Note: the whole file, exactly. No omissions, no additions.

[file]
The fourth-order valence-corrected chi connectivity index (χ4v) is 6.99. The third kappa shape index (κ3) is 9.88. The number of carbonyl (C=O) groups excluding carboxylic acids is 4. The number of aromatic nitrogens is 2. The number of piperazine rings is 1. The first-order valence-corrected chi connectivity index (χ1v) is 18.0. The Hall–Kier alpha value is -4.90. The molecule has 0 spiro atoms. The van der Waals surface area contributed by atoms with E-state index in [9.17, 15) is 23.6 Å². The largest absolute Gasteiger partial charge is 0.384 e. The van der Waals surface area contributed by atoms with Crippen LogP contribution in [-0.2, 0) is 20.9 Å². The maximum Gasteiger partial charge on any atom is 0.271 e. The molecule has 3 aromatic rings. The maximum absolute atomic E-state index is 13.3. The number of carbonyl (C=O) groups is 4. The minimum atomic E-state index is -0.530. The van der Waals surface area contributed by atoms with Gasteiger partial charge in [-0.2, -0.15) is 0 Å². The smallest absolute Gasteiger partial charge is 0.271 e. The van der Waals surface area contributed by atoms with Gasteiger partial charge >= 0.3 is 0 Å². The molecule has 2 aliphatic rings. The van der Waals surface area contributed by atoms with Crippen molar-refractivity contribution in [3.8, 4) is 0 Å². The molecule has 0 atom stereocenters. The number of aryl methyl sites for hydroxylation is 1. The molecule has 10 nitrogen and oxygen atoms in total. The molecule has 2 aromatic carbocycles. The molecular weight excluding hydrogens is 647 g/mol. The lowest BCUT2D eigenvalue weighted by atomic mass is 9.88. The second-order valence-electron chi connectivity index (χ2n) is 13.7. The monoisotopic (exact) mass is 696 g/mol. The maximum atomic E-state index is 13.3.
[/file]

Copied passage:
The fourth-order valence-corrected chi connectivity index (χ4v) is 6.99. The third kappa shape index (κ3) is 9.88. The number of carbonyl (C=O) groups excluding carboxylic acids is 4. The number of aromatic nitrogens is 2. The number of piperazine rings is 1. The first-order valence-corrected chi connectivity index (χ1v) is 18.0. The Hall–Kier alpha value is -4.90. The molecule has 0 spiro atoms. The van der Waals surface area contributed by atoms with E-state index in [9.17, 15) is 23.6 Å². The largest absolute Gasteiger partial charge is 0.384 e. The van der Waals surface area contributed by atoms with Crippen LogP contribution in [-0.2, 0) is 20.9 Å². The maximum Gasteiger partial charge on any atom is 0.271 e. The molecule has 3 aromatic rings. The maximum absolute atomic E-state index is 13.3. The number of carbonyl (C=O) groups is 4. The minimum atomic E-state index is -0.530. The van der Waals surface area contributed by atoms with Gasteiger partial charge in [-0.2, -0.15) is 0 Å². The smallest absolute Gasteiger partial charge is 0.271 e. The van der Waals surface area contributed by atoms with Gasteiger partial charge >= 0.3 is 0 Å². The molecule has 2 aliphatic rings. The van der Waals surface area contributed by atoms with Crippen molar-refractivity contribution in [3.8, 4) is 0 Å². The molecule has 0 atom stereocenters. The number of aryl methyl sites for hydroxylation is 1. The molecule has 10 nitrogen and oxygen atoms in total. The molecule has 2 aromatic carbocycles. The molecular weight excluding hydrogens is 647 g/mol. The lowest BCUT2D eigenvalue weighted by atomic mass is 9.88. The second-order valence-electron chi connectivity index (χ2n) is 13.7. The monoisotopic (exact) mass is 696 g/mol. The maximum atomic E-state index is 13.3.